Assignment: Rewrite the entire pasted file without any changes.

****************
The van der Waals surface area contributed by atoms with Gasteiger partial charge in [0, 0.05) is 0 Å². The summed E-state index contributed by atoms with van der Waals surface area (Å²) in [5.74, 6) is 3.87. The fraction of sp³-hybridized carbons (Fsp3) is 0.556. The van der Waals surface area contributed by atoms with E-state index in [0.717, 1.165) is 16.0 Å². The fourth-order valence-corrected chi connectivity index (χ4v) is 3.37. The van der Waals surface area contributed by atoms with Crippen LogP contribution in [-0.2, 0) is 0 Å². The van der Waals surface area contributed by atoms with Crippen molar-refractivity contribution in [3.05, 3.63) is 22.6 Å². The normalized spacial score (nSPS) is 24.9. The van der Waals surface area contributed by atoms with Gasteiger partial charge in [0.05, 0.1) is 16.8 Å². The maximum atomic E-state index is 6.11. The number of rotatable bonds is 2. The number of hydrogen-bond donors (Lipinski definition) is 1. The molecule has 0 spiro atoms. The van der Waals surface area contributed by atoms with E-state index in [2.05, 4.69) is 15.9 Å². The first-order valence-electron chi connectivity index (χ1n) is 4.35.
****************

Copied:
The van der Waals surface area contributed by atoms with Gasteiger partial charge in [0, 0.05) is 0 Å². The summed E-state index contributed by atoms with van der Waals surface area (Å²) in [5.74, 6) is 3.87. The fraction of sp³-hybridized carbons (Fsp3) is 0.556. The van der Waals surface area contributed by atoms with E-state index in [0.717, 1.165) is 16.0 Å². The fourth-order valence-corrected chi connectivity index (χ4v) is 3.37. The van der Waals surface area contributed by atoms with Crippen LogP contribution in [-0.2, 0) is 0 Å². The van der Waals surface area contributed by atoms with Crippen molar-refractivity contribution in [3.05, 3.63) is 22.6 Å². The normalized spacial score (nSPS) is 24.9. The van der Waals surface area contributed by atoms with Gasteiger partial charge in [0.05, 0.1) is 16.8 Å². The maximum atomic E-state index is 6.11. The number of rotatable bonds is 2. The number of hydrogen-bond donors (Lipinski definition) is 1. The molecule has 0 spiro atoms. The van der Waals surface area contributed by atoms with E-state index in [2.05, 4.69) is 15.9 Å². The first-order valence-electron chi connectivity index (χ1n) is 4.35.